Biosimilars set to make significant UK impact

Biosimilar medicines - equivalent biological products which have no meaningful differences from the original or reference product in terms of quality, safety or efficacy - are playing an important role in providing choice for...

Diagnostic devices reimagined

Diagnostic devices are coming on in leaps and bounds but you may be surprised to learn that one device that’s remained much the same since the late 1950s is the colonoscope. One researcher working...

Patient recruitment: The balancing act

Well conducted patient and public engagement can have a positive impact on recruitment and retention. To really increase your chances of success you need to be engaging patients as early as possible in the...

Treading the path less travelled – A different approach to patient recruitment

In a previous issue, we spoke to Professor Miles Witham about his work to facilitate the participation of older people in clinical trials. Now we hear from Sarah Montague about a trial engaging homeless...

Entangled exploring the influences on brain development

Throughout history, much attention has been paid to the perceived differences between men’s and women’s brains – but are these differences real or imagined? One scientist overturning the myths of the ‘male’ and ‘female’ brain...

A golden era for blood cancer treatments

It’s an exciting time in blood cancer research. As we deepen our understanding of the biology of blood cancer, researchers are developing better treatments than ever before, and we’re even beginning to talk about...

The search for new antimicrobials

Few issues are more pressing than the global problem of antibiotic resistance, so we speak to Professor Mathew Upton, about his work searching for new antibiotics. “For so long now, antibiotics have been seen as...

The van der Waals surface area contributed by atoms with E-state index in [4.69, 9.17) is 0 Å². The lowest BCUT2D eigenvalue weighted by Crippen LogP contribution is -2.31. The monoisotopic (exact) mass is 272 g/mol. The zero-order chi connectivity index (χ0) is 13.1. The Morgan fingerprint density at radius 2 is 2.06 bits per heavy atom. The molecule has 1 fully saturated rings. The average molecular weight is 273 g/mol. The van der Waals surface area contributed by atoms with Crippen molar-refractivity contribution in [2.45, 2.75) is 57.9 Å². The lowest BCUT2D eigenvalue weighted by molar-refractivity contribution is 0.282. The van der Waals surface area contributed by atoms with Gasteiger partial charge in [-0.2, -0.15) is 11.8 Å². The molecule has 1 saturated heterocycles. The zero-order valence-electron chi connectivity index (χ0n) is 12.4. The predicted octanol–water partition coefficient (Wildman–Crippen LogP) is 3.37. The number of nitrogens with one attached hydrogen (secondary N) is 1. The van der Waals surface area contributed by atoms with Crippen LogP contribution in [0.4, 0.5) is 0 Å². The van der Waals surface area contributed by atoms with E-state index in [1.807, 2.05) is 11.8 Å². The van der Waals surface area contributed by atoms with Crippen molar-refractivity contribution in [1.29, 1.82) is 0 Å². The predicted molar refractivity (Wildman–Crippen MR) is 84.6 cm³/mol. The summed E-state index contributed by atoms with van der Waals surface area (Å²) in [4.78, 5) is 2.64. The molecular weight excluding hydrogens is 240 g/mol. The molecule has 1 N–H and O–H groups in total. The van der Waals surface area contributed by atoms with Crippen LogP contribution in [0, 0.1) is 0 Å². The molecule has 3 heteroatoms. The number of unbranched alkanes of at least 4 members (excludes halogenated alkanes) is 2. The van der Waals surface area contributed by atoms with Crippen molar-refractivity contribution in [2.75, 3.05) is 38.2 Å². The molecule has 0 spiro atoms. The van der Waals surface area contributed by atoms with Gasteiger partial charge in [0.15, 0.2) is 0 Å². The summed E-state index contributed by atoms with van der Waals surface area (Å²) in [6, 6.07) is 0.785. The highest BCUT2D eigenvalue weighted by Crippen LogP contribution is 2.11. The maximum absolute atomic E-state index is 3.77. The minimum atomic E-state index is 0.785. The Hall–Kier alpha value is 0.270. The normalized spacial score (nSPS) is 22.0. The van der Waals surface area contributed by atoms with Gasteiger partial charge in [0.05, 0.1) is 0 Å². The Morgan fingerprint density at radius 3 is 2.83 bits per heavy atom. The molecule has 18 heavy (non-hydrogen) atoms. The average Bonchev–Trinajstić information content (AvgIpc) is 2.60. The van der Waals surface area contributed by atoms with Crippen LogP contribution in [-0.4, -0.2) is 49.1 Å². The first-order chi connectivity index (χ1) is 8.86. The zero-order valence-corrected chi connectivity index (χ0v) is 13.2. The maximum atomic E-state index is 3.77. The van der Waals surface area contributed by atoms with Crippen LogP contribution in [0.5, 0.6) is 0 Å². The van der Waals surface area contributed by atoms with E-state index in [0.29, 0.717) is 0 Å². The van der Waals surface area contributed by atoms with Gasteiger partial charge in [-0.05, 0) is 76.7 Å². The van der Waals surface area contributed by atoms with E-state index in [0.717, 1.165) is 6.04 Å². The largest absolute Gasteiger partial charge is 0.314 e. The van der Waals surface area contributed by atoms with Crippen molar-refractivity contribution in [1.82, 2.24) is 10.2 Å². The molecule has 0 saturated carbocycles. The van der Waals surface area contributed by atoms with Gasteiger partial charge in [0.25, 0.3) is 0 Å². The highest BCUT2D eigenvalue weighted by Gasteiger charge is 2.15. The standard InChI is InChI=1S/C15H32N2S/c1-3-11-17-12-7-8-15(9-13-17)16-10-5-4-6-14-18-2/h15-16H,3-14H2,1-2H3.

New research predicts a positive future for biosimilars

The prospect of reducing treatment costs for payors supports a positive future for biosimilars Biosimilar approvals in the US market still significantly lag behind Europe despite an evolving regulatory landscape and three new...

Supercharged natural killer cells may hold promise for cancer

A type of ‘supercharged’ immune cell could be mass-produced to help fight cancer. The researchers behind the early-stage finding, from Imperial College London, say the development could mark the next generation of cutting-edge immunotherapy treatments,...

How chromosomes find a happy medium

By Sabrina Richards Staff writer at Fred Hutchinson Cancer Research Center Hutch scientists show how chromosomes communicate to balance crossovers during sex-cell formation Scientists at Fred Hutchinson Cancer Research Center have worked out the molecular underpinnings of...

Stanford shows that breast cancers punch tunnels into neighbouring tissue

Stanford researchers have found that malignant breast cancer cells can extend protrusions known as invadopodia to dig escape tunnels through surrounding tissue, revealing a possible new target for therapies. Cancers pose the greatest danger when...

Combatting antibiotic resistance

In the UK alone, the government estimates there are currently 5,000 deaths each year because antibiotics no longer work for some infections. Worldwide, drug-resistant infections are set to kill more people than cancer and...

Over three million surgical operations and cancer treatments a year in England may become...

New data published by Public Health England (PHE) show that antibiotic resistant bloodstream infections continue to rise in England, with an estimated 35% increase from 2013 to 2017 (from 12,250 in 2013 to...

90 years on, the time-bomb of antibiotic resistance

By Professor Colin Garner The events of 28 September 1928 could justifiably lay claim to being called the most significant breakthrough in medical history. With typical ingenuity and a quantity of genius, Sir Alexander Fleming discovered...

90 years since Sir Alexander Fleming’s penicillin discovery changed antibiotic treatment

“My name is Sarah Whitlow and my paternal grandfather was Sir Alexander Fleming, who discovered penicillin. I have worked as a practice nurse at the Swan Surgery in Bury St Edmunds, Suffolk, since 1990,...

Artificial Neural Networks working with Image Guided Therapies to improve heart disease treatment

By Rashed Karim Research Fellow at King’s College London School of Biomedical Engineering and Imaging Sciences It’s exciting to envisage that future treatments for cardiovascular disease will be supported by intelligent systems and devices. At the...